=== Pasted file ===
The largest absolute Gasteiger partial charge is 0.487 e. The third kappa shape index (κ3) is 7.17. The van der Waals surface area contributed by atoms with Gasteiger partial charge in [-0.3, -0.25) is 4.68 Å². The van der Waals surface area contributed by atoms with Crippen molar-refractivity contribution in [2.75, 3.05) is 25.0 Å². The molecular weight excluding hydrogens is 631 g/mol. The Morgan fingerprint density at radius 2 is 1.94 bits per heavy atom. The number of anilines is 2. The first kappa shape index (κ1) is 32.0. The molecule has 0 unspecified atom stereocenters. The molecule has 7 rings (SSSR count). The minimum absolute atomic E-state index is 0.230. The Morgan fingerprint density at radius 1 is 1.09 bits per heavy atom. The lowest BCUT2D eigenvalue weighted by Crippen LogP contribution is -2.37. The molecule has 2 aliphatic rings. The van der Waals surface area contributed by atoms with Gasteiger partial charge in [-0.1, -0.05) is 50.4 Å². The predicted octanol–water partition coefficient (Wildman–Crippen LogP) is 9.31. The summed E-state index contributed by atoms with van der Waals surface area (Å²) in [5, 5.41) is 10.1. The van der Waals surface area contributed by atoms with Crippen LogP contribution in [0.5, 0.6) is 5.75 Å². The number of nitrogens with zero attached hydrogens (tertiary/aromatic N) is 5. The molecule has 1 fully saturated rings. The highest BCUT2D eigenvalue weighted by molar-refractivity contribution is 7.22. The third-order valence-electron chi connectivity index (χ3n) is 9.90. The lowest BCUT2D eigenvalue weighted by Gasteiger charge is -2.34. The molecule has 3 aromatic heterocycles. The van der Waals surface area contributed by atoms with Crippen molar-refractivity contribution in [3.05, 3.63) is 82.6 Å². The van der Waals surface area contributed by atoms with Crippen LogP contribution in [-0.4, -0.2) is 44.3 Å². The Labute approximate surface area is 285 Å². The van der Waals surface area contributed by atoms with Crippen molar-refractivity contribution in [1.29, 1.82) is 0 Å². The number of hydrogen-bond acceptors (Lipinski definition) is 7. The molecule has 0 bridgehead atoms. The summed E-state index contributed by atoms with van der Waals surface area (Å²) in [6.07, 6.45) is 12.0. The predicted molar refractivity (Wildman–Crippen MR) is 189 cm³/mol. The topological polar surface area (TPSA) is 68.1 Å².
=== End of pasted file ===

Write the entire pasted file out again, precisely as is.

The largest absolute Gasteiger partial charge is 0.487 e. The third kappa shape index (κ3) is 7.17. The van der Waals surface area contributed by atoms with Gasteiger partial charge in [-0.3, -0.25) is 4.68 Å². The van der Waals surface area contributed by atoms with Crippen molar-refractivity contribution in [2.75, 3.05) is 25.0 Å². The molecular weight excluding hydrogens is 631 g/mol. The Morgan fingerprint density at radius 2 is 1.94 bits per heavy atom. The number of anilines is 2. The first kappa shape index (κ1) is 32.0. The molecule has 0 unspecified atom stereocenters. The molecule has 7 rings (SSSR count). The minimum absolute atomic E-state index is 0.230. The Morgan fingerprint density at radius 1 is 1.09 bits per heavy atom. The lowest BCUT2D eigenvalue weighted by Crippen LogP contribution is -2.37. The molecule has 2 aliphatic rings. The van der Waals surface area contributed by atoms with Gasteiger partial charge in [-0.1, -0.05) is 50.4 Å². The predicted octanol–water partition coefficient (Wildman–Crippen LogP) is 9.31. The summed E-state index contributed by atoms with van der Waals surface area (Å²) in [5, 5.41) is 10.1. The van der Waals surface area contributed by atoms with Crippen LogP contribution in [0.5, 0.6) is 5.75 Å². The number of nitrogens with zero attached hydrogens (tertiary/aromatic N) is 5. The molecule has 1 fully saturated rings. The highest BCUT2D eigenvalue weighted by molar-refractivity contribution is 7.22. The third-order valence-electron chi connectivity index (χ3n) is 9.90. The lowest BCUT2D eigenvalue weighted by Gasteiger charge is -2.34. The molecule has 3 aromatic heterocycles. The van der Waals surface area contributed by atoms with Crippen molar-refractivity contribution in [3.05, 3.63) is 82.6 Å². The van der Waals surface area contributed by atoms with Crippen LogP contribution in [-0.4, -0.2) is 44.3 Å². The Labute approximate surface area is 285 Å². The van der Waals surface area contributed by atoms with Crippen molar-refractivity contribution in [1.29, 1.82) is 0 Å². The number of hydrogen-bond acceptors (Lipinski definition) is 7. The molecule has 0 bridgehead atoms. The summed E-state index contributed by atoms with van der Waals surface area (Å²) in [6.07, 6.45) is 12.0. The predicted molar refractivity (Wildman–Crippen MR) is 189 cm³/mol. The topological polar surface area (TPSA) is 68.1 Å².